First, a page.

Those PSD Teams – August ’06

I’d been in-country only 3 days when I wrote this account of my first contact with the PSD teams …

August 2006

My first trip with a PSD team today. When I show up at the rendezvous site in back of the office, eight men are milling around the trucks. They’re toting M4s, with Glock pistols strapped to a leg or vest. A fifty cal machine gun is mounted in the convoy’s trailing vehicle, the gun truck.

The team lead introduces himself as Daz. His thick Welsh accent is difficult to understand until I quit trying so hard. He explains that the teams drive Chevy Suburbans, Toyota Land Cruisers or Ford Expeditions. Today we’ll be in Land Cruisers kitted with B6 armor, which will stop bullets and protect from improvised explosive device (IED) blasts if they don’t hit a weak spot. (I didn’t ask.) The armor is not effective in stopping attacks by rocket-propelled grenades (RPGs) or explosive force penetrators (EFPs).

Each truck is equipped with a radio and GPS unit. Distributed within the three trucks are one or two trauma medical kits (med kits), a satellite telephone (sat phone), jacks for changing tires, tow-ropes, shovels, various wrenches and other mechanic’s tools, extra ammunition, bottles of water, coolers with lunch food, spare tires, and other odd necessitities.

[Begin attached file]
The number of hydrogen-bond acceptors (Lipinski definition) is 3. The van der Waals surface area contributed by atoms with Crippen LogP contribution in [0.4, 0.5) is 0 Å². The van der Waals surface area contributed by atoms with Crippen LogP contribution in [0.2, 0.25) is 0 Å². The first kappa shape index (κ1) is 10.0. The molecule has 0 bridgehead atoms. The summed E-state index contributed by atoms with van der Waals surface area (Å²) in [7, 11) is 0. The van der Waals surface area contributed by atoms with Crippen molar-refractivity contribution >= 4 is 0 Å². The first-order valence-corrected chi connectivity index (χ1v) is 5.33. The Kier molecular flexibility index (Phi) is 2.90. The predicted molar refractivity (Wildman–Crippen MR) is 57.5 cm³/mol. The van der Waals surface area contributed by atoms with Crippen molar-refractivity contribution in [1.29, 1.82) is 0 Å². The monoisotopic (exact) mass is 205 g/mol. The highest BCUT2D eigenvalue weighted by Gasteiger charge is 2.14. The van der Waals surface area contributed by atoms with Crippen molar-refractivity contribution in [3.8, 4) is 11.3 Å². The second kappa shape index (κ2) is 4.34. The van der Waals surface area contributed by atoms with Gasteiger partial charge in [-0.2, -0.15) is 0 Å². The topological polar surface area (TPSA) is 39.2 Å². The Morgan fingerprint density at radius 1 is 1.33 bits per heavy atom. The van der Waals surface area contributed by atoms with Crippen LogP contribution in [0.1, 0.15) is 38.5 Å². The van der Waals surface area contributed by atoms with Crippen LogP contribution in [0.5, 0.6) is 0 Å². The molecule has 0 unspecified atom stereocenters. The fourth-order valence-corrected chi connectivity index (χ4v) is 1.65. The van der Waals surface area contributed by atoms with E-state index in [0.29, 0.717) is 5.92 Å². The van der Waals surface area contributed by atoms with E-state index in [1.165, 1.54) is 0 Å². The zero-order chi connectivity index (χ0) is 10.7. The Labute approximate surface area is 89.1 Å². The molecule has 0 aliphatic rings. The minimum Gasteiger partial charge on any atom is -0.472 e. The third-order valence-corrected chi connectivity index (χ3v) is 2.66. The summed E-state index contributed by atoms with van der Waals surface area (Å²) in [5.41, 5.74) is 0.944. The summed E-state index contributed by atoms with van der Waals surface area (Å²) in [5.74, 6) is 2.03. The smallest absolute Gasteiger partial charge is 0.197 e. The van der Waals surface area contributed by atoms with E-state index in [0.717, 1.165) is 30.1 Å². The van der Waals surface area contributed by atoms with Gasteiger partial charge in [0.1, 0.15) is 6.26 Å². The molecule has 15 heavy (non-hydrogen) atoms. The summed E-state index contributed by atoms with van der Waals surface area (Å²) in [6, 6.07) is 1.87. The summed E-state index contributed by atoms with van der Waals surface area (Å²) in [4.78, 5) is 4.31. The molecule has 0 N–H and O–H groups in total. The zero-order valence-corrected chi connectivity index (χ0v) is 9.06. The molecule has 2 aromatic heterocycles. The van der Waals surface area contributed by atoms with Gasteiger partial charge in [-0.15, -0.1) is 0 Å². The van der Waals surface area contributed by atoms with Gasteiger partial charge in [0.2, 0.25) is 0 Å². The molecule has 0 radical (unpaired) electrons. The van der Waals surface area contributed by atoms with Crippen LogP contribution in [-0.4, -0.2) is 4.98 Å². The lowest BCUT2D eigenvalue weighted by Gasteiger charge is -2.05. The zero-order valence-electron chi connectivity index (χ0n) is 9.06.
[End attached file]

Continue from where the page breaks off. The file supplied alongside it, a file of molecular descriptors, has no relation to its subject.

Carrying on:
Each PSD team member wears an armored vest littered with pockets, strips of Velcro, and loops to hold ammo and gear. One pocket is dedicated to a hand-held radio trailing a mic/speaker cord to the man’s ear for communication with the rest of the team while outside a vehicle. Other pockets contain extra magazines of ammo and extra batteries for the hand-held radio, perhaps knives, chapstick, cell phones, sunglasses or ballistic goggles, a notebook, pens, and other small items.

Principals or clients travel in the middle vehicle, sandwiched between the lead and the gun truck for that added security. Most principals prefer the Ford Expeditions for the leg room. Daz quips that he prefers Land Cruisers.

If you have to go off-road they handle well in sand, and although there’s quite a bit less space inside, that only means that if something happens, bodies don’t get thrown around quite so much.

He grins.

I laugh – I can’t help it!


We were traveling in a Land Cruiser fifteen months later when we were hit, and none of us were thrown around much, so there you have it … could have been a real mess in an Expedition!  🙂




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